The carnage unleashed in Pakistan’s south-western city of Quetta, following a devastating terrorist attack in the past week that killed at least 89 people, has not only raised fresh questions over the country’s security environment, it has also prompted more critical questions on ways in which leaders of the country’s ruling structure have virtually lost all capacity to deal with such powerful challenges.
A week after last Saturday’s attack in Quetta, President Asif Ali Zardari or Prime Minister Raja Pervez Ashraf are still absent from the scene, having given condemnatory statements from a distance. Typical of their style, the two top leaders dispatched a team of members of the parliament to deal with the fallout from the carnage, when members of Quetta’s Hazara community began protesting by refusing to bury the dead.
This form of resistance, which must qualify as a unique measure of protest in Pakistan, suddenly spread across the country like fire. Soon, protests were triggered elsewhere too, including Karachi, where life practically came to a halt while life in some parts of Islamabad was also grounded. In the end, the protesters had most of their demands met. Yet, the carnage this month — which followed a similar carnage also in Quetta in January, when more than 100 people were killed — gives few assurances to suggest that a similar breakdown will not recur in the future.
These two attacks are indicative of Pakistan’s continuing security challenges, more than a decade after the country joined the US-led war on terror. However, the situation has clearly aggravated in the past five years since Zardari led Pakistan through a historical transition to democracy. Under his watch, the ruling structure of the Pakistan Peoples Party (PPP) has made little headway in key areas, like firmly establishing a new national security policy with consensus among the key political parties and with the backing of the parliament.
Consequently, Pakistan is locked in a terrible situation where one hand does not know what the other is up to. The dangerous dimension to this difficult situation is indeed that while there is broad agreement across Pakistan’s civil society on the need to combat the menacing effect of terrorism, there is little by way of a nationally recognised strategy with the parliament’s backing through a documented strategy on how best to deal with it.
Meanwhile, the protests which followed the latest carnage have indeed exposed Pakistan to the troubling and challenging question of having to deal with the public fallout to another unfortunate tragedy. For the militants responsible for destroying Pakistan’s body fabric, there must be some consolation from having disrupted the broad society with the fallout. For them, there are indeed more powerful incentives now to repeat this particular brutal form of terrorism with large-scale casualties, than ever before.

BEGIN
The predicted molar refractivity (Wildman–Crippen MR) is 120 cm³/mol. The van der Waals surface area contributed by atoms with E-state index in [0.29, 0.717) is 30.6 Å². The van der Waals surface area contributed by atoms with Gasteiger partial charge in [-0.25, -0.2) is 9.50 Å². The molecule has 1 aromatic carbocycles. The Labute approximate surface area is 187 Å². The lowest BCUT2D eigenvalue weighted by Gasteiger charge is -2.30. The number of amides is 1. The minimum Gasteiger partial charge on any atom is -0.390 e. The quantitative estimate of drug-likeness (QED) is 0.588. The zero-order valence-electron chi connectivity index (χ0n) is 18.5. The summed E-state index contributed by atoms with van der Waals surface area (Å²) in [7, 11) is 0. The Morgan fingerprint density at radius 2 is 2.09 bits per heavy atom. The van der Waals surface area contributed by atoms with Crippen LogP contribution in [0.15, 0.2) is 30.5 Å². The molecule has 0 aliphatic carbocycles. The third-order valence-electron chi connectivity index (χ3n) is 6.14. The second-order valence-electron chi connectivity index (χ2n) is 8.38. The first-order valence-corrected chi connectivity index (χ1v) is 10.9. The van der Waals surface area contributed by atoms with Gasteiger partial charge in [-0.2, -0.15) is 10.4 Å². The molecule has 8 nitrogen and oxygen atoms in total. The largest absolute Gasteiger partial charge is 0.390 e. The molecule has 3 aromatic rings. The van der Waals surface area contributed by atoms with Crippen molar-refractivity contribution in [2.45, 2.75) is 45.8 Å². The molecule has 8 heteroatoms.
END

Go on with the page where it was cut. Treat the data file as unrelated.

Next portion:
Ironically, in an election year, Zardari and those around him should be concerned about taking steps to improve their prospects. However, they have chosen to instead practically abdicate their responsibilities in favour of short-sighted and in some ways futile and petty politics. Winning elections may be the ambition of every politician. However, in the process, ignoring the plight of the people and instead opting for measures like controversial economic policies to gain popularity, just do not pay off. Over the past five years, while Pakistanis suffered on multiple fronts, the government preferred to simply sit on the sidelines and preserve the status quo. With this mindset, it is hardly surprising that the priorities of the ruling elite have taken them more towards areas like resisting calls for Zardari to face fresh investigations in Switzerland on allegations of corruption, than overseeing a concerted push to deal with vital matters of national interest.
Going forward, it will just not be surprising if Pakistan’s election campaign this year turns out to be among the bloodiest in its history. Already, there are warnings from intelligence officials of violent attacks that are likely to take place once the campaign gets underway. If so, by now, Zardari and the rest of the ruling elite should have undertaken to initiate a concerted, broad discussion among key politicians for organising as relatively risk-free a campaign. However, in line with the style of the ruling hierarchy, the effort seems to be focused more on agreeing upon a new prime minister who will be least threatening to the main political players. Indeed, Pakistanis have every right to say that the country is stuck and unable to progress, especially after another large-scale carnage in the city of Quetta.
Farhan Bokhari is a Pakistan-based commentator who writes on political and economic matters.